FSC sets $1m minimum for retail repo purchases
The Financial Services Commission (FSC) will phase in new minimum transaction values for retail repos over the next year ? $1 million for local-currency purchases and US$10,000 for foreign-currency repos.
The new limits will be fully phased in by December 31, 2015.
The aim is to create room for growth for other collective investment schemes. CIS activity is expected to diversify investments away from the repo market, which at last estimate by FSC was valued at $419 billion at June 2014 or six per cent more than the previous year. Repos are a liability for investment houses.
?The FSC has indicated that investments below that size [$1 million and U$$10,000] should be managed under collective investment schemes and not under repurchase agreements,? Julian Mair, president of the Jamaica Securities Dealers Association (JSDA), said Tuesday.
Local CIS include unit trusts and mutual funds. New funds were given 12 months to register dating from the start of this year, while old ones are expected to re-register.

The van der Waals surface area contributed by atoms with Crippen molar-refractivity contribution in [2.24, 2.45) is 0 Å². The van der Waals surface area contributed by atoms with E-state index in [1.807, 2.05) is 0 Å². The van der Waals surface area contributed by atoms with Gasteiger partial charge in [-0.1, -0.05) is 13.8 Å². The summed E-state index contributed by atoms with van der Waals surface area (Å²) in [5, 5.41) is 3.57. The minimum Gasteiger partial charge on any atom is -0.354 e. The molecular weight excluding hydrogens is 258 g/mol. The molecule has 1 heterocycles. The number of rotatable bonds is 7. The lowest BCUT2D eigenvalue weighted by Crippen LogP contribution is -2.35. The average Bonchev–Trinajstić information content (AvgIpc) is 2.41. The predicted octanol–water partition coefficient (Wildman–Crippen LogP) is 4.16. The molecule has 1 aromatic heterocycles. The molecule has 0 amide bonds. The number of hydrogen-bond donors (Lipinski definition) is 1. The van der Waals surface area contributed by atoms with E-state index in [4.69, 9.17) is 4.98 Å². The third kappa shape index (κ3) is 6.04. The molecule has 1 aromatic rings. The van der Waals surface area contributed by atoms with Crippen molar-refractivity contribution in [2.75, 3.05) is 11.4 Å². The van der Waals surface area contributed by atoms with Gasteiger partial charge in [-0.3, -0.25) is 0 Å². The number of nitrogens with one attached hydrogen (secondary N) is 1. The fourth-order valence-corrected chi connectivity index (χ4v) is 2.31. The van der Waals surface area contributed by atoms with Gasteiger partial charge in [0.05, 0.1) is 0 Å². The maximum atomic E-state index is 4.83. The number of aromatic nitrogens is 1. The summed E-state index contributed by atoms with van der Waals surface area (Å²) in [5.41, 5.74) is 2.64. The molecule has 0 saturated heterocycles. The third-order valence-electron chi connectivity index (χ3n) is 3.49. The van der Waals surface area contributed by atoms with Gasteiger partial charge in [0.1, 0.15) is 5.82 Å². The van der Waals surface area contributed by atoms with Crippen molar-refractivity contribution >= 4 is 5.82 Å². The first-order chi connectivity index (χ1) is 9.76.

Under the phased programme, the floor on retail repos for JMD transactions will move from $100,000 at October 1, 2014, to $500,000 by April 1, 2015, and J$750,000 at October 2015. The $1 million limit takes effect in December.
The USD transaction limits for those same periods will rise from US$1,000 to US$5,000, then US$7,500 and then to US$10,000 at the end of 2015.
?The Financial Services Commission is proceeding to implement securities-sector reforms aimed at mitigating the risks to investors engaged in retail repurchase agreements (retail repos). One critical element of the reform is the establishment of a minimum transaction size for retail repos,? the regulator said in its newly released quarterly newsletter, FSC Compass.
The FSC also said it would be introducing additional reporting requirements to ?facilitate timely and accurate information gathering in order to determine the level of compliance with the established minimum transaction sizes?.
CIS portfolios may include equities/stocks, fixed-income instruments/bonds, certificates of deposit, and real-estate investments.